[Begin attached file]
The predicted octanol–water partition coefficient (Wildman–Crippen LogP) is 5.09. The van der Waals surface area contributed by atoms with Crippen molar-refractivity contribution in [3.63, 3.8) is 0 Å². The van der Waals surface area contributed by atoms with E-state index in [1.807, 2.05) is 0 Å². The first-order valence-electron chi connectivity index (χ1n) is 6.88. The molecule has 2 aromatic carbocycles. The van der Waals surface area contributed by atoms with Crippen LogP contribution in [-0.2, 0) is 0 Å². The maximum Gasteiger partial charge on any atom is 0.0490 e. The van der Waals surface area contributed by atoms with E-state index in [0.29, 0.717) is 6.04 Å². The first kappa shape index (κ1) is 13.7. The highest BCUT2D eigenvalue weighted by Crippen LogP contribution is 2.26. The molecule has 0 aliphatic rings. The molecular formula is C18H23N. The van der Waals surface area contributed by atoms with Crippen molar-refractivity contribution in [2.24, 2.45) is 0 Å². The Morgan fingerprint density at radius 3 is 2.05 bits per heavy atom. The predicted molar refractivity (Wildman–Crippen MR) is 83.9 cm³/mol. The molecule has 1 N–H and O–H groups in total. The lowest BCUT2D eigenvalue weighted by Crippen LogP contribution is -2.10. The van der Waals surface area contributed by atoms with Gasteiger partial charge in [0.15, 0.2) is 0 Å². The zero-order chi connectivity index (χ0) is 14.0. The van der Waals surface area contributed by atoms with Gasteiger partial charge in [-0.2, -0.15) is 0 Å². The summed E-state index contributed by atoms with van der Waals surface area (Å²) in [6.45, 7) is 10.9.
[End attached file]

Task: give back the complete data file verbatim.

The predicted octanol–water partition coefficient (Wildman–Crippen LogP) is 5.09. The van der Waals surface area contributed by atoms with Crippen molar-refractivity contribution in [3.63, 3.8) is 0 Å². The van der Waals surface area contributed by atoms with E-state index in [1.807, 2.05) is 0 Å². The first-order valence-electron chi connectivity index (χ1n) is 6.88. The molecule has 2 aromatic carbocycles. The van der Waals surface area contributed by atoms with Crippen LogP contribution in [-0.2, 0) is 0 Å². The maximum Gasteiger partial charge on any atom is 0.0490 e. The van der Waals surface area contributed by atoms with E-state index in [0.29, 0.717) is 6.04 Å². The first kappa shape index (κ1) is 13.7. The highest BCUT2D eigenvalue weighted by Crippen LogP contribution is 2.26. The molecule has 0 aliphatic rings. The molecular formula is C18H23N. The van der Waals surface area contributed by atoms with Crippen molar-refractivity contribution in [2.24, 2.45) is 0 Å². The Morgan fingerprint density at radius 3 is 2.05 bits per heavy atom. The predicted molar refractivity (Wildman–Crippen MR) is 83.9 cm³/mol. The molecule has 1 N–H and O–H groups in total. The lowest BCUT2D eigenvalue weighted by Crippen LogP contribution is -2.10. The van der Waals surface area contributed by atoms with Gasteiger partial charge in [0.15, 0.2) is 0 Å². The zero-order chi connectivity index (χ0) is 14.0. The van der Waals surface area contributed by atoms with Gasteiger partial charge in [-0.2, -0.15) is 0 Å². The summed E-state index contributed by atoms with van der Waals surface area (Å²) in [6.45, 7) is 10.9.